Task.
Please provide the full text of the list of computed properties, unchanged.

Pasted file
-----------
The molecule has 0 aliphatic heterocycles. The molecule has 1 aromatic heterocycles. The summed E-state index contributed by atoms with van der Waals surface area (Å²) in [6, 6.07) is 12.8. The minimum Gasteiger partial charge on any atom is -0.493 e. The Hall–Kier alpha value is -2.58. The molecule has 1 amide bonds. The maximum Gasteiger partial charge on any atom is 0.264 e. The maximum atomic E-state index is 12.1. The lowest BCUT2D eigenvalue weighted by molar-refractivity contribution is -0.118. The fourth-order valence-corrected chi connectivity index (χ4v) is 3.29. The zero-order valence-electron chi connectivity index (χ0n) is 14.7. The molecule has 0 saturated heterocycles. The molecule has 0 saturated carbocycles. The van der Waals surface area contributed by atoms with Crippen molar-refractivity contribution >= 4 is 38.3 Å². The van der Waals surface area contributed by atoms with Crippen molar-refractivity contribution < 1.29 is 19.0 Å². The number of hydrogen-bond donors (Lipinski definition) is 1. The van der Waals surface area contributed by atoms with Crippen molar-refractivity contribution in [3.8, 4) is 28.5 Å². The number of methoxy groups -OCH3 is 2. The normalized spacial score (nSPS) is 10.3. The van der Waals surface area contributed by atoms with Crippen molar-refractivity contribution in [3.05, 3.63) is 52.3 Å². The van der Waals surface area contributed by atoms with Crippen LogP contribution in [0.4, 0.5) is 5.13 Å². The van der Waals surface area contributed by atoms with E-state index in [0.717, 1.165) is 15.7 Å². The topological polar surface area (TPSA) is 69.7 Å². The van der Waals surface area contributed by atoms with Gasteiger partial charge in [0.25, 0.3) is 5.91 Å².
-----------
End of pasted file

The molecule has 0 aliphatic heterocycles. The molecule has 1 aromatic heterocycles. The summed E-state index contributed by atoms with van der Waals surface area (Å²) in [6, 6.07) is 12.8. The minimum Gasteiger partial charge on any atom is -0.493 e. The Hall–Kier alpha value is -2.58. The molecule has 1 amide bonds. The maximum Gasteiger partial charge on any atom is 0.264 e. The maximum atomic E-state index is 12.1. The lowest BCUT2D eigenvalue weighted by molar-refractivity contribution is -0.118. The fourth-order valence-corrected chi connectivity index (χ4v) is 3.29. The zero-order valence-electron chi connectivity index (χ0n) is 14.7. The molecule has 0 saturated heterocycles. The molecule has 0 saturated carbocycles. The van der Waals surface area contributed by atoms with Crippen molar-refractivity contribution >= 4 is 38.3 Å². The van der Waals surface area contributed by atoms with Crippen molar-refractivity contribution < 1.29 is 19.0 Å². The number of hydrogen-bond donors (Lipinski definition) is 1. The van der Waals surface area contributed by atoms with Crippen molar-refractivity contribution in [3.8, 4) is 28.5 Å². The number of methoxy groups -OCH3 is 2. The normalized spacial score (nSPS) is 10.3. The van der Waals surface area contributed by atoms with Crippen molar-refractivity contribution in [3.05, 3.63) is 52.3 Å². The van der Waals surface area contributed by atoms with Crippen LogP contribution in [0.4, 0.5) is 5.13 Å². The van der Waals surface area contributed by atoms with E-state index in [0.717, 1.165) is 15.7 Å². The topological polar surface area (TPSA) is 69.7 Å². The van der Waals surface area contributed by atoms with Gasteiger partial charge in [0.25, 0.3) is 5.91 Å².